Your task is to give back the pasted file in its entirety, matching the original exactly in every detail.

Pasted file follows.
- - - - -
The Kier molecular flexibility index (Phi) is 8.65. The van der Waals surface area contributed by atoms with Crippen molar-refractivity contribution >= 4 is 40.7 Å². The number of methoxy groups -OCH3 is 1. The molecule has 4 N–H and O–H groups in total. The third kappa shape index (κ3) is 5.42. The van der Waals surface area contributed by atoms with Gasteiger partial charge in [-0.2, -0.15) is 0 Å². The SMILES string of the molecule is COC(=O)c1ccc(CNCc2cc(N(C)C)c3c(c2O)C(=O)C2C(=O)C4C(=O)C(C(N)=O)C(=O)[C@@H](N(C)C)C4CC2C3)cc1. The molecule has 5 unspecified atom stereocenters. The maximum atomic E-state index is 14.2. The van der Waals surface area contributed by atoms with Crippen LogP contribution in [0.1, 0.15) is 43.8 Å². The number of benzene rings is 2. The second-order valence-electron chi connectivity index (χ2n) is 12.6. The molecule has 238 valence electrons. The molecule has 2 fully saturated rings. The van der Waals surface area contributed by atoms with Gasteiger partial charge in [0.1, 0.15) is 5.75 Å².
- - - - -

The Kier molecular flexibility index (Phi) is 8.65. The van der Waals surface area contributed by atoms with Crippen molar-refractivity contribution >= 4 is 40.7 Å². The number of methoxy groups -OCH3 is 1. The molecule has 4 N–H and O–H groups in total. The third kappa shape index (κ3) is 5.42. The van der Waals surface area contributed by atoms with Gasteiger partial charge in [-0.2, -0.15) is 0 Å². The SMILES string of the molecule is COC(=O)c1ccc(CNCc2cc(N(C)C)c3c(c2O)C(=O)C2C(=O)C4C(=O)C(C(N)=O)C(=O)[C@@H](N(C)C)C4CC2C3)cc1. The molecule has 5 unspecified atom stereocenters. The maximum atomic E-state index is 14.2. The van der Waals surface area contributed by atoms with Crippen LogP contribution in [0.1, 0.15) is 43.8 Å². The number of benzene rings is 2. The second-order valence-electron chi connectivity index (χ2n) is 12.6. The molecule has 238 valence electrons. The molecule has 2 fully saturated rings. The van der Waals surface area contributed by atoms with Gasteiger partial charge in [0.1, 0.15) is 5.75 Å².